16. Secure general contractor

Decide on your general contractor and have an initial meeting with him to ensure all questions are clarified. Advise him that you would like to meet with him and any applicable sub-contractor foremen who may have questions regarding a dental up-fit. Advise him you will be calling him to schedule a second meeting with all team players (architect, general contractor, dental equipment manager, etc.) He will have you sign a contract with him – obtain a copy of this contract!

17. Set up meeting with dental supply company, general contractor, all sub-contractors (plumbing, electrical, millwork, etc.), architect, and landlord

Some areas of interest to discuss:

  • Imaging (radiograph) room must follow state radiation guidelines
  • X-ray controls must be located a certain distance outside of the room with a view window (lead glass)
  • Special wiring to accommodate Pan/Ceph and intraoral radiograph unit
  • Location of mechanical room (compressor, vacuum system, phone board, computer exchange board)
  • Air lines run to sterilization and lab (hand piece for acrylic trimming, lab work, etc.)
  • Water lines to lab for model trimmer
  • Plumbing, air, and vacuum lines to each dental chair (core drilling through a concrete floor will be required)
  • Recessed ultrasonic in sterilization and drainage
  • Any sterilization equipment that will be placed in vented drawers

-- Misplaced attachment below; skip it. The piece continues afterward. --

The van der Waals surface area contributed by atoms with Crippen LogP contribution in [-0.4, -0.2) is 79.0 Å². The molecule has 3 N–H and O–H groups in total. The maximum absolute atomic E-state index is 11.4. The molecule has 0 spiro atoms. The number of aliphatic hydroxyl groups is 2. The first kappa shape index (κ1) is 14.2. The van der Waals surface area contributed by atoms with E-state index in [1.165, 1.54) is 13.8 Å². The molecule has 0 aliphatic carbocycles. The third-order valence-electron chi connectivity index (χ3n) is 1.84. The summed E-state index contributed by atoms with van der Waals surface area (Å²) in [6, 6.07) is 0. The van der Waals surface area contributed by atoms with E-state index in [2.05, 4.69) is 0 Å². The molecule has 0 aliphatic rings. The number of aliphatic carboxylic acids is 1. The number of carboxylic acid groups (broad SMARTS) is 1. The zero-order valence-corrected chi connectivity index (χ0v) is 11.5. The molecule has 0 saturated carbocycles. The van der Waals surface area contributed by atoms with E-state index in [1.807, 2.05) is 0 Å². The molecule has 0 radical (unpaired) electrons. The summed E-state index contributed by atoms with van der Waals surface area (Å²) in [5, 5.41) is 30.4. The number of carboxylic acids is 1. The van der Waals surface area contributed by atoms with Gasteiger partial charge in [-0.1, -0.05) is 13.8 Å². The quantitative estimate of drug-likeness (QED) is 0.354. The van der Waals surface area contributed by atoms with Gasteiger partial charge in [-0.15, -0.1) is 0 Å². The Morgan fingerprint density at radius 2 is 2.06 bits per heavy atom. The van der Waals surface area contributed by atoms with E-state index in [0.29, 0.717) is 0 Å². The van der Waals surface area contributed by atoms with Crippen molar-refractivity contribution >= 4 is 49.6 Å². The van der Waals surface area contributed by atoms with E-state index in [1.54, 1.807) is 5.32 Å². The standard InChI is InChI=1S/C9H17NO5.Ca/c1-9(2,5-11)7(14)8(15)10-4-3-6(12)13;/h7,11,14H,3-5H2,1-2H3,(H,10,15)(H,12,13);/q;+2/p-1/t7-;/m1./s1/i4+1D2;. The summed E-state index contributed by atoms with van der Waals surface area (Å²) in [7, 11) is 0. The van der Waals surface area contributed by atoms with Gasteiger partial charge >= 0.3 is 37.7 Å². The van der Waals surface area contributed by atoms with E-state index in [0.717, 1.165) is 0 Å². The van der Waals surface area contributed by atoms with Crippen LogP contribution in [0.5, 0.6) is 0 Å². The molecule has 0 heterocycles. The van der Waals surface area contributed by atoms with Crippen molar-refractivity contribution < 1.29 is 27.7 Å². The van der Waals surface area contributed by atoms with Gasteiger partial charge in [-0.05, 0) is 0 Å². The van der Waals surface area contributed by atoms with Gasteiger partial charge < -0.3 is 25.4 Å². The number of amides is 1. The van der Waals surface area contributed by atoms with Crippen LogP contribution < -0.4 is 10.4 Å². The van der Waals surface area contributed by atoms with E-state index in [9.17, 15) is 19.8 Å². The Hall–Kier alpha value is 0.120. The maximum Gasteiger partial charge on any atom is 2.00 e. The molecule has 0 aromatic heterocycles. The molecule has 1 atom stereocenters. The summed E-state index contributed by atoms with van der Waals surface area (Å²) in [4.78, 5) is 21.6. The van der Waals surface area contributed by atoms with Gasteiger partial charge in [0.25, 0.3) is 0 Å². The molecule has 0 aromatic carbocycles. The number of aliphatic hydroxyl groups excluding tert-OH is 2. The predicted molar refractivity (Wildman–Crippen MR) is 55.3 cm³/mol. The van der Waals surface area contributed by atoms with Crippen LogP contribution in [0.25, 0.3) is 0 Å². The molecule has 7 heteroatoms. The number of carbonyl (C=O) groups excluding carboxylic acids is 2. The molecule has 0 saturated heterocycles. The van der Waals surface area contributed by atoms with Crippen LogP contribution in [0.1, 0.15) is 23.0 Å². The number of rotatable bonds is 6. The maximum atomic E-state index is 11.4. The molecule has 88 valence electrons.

• Special orders for pediatrics (small sinks, urinals, short toilets, etc.)
  • Placement of master control switches for vacuum and air compressor

Points of interest to remember and discuss between your team members are:

  • Once you feel you have designed the ideal operatory, “construct” the operatory from cut-out cardboard including the dental chair, operatory and assistant stools, cabinets, and counters. This will give you a chance to try it out for size and working space. Do not neglect this step if you are designing an area that is different than what you have used in the past! Ideally, a closed operatory should be 11’ x 11’ if you utilize technology and plan to have seating for a guest in the room.
  • Do not neglect ergonomics in designing your operatories and administrative areas. I would recommend working with someone who is knowledgeable on dental operatory layout, as well as doctor, assistant, and patient positioning.
  • Make sure you have sufficient electrical outlets strategically placed.
  • Plan which way the cabinet doors in the administrative, quiet room, and treatment area will open. The “standard” way may not work for the assistant or receptionist. In some areas, you may not want doors on cabinets. Watch the swing of the cabinets and measure them to make sure they will not hit anything. Consider sliding cabinet doors.